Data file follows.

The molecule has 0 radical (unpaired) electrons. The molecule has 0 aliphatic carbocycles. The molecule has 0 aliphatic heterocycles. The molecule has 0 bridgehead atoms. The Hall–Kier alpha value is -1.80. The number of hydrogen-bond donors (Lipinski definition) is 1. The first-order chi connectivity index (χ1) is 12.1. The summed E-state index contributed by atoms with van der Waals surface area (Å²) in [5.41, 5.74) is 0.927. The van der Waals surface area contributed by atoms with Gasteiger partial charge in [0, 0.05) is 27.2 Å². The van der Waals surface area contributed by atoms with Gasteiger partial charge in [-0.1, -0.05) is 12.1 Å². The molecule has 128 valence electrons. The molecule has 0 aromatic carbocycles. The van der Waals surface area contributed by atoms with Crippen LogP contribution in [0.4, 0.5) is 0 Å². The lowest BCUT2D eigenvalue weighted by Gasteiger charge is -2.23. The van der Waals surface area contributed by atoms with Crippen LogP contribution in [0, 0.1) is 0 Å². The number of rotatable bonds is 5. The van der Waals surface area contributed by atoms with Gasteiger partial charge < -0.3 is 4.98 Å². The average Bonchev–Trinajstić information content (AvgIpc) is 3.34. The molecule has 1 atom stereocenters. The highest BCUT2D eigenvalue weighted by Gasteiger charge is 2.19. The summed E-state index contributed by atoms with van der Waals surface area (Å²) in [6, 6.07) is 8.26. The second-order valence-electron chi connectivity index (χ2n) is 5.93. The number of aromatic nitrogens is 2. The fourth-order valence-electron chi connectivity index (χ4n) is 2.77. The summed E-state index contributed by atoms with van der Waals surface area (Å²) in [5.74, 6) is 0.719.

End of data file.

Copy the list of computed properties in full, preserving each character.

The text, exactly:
The molecule has 0 radical (unpaired) electrons. The molecule has 0 aliphatic carbocycles. The molecule has 0 aliphatic heterocycles. The molecule has 0 bridgehead atoms. The Hall–Kier alpha value is -1.80. The number of hydrogen-bond donors (Lipinski definition) is 1. The first-order chi connectivity index (χ1) is 12.1. The summed E-state index contributed by atoms with van der Waals surface area (Å²) in [5.41, 5.74) is 0.927. The van der Waals surface area contributed by atoms with Gasteiger partial charge in [0, 0.05) is 27.2 Å². The van der Waals surface area contributed by atoms with Gasteiger partial charge in [-0.1, -0.05) is 12.1 Å². The molecule has 128 valence electrons. The molecule has 0 aromatic carbocycles. The van der Waals surface area contributed by atoms with Crippen LogP contribution in [0.4, 0.5) is 0 Å². The lowest BCUT2D eigenvalue weighted by Gasteiger charge is -2.23. The van der Waals surface area contributed by atoms with Crippen LogP contribution in [0, 0.1) is 0 Å². The number of rotatable bonds is 5. The van der Waals surface area contributed by atoms with Gasteiger partial charge < -0.3 is 4.98 Å². The average Bonchev–Trinajstić information content (AvgIpc) is 3.34. The molecule has 1 atom stereocenters. The highest BCUT2D eigenvalue weighted by Gasteiger charge is 2.19. The summed E-state index contributed by atoms with van der Waals surface area (Å²) in [6, 6.07) is 8.26. The second-order valence-electron chi connectivity index (χ2n) is 5.93. The number of aromatic nitrogens is 2. The fourth-order valence-electron chi connectivity index (χ4n) is 2.77. The summed E-state index contributed by atoms with van der Waals surface area (Å²) in [5.74, 6) is 0.719.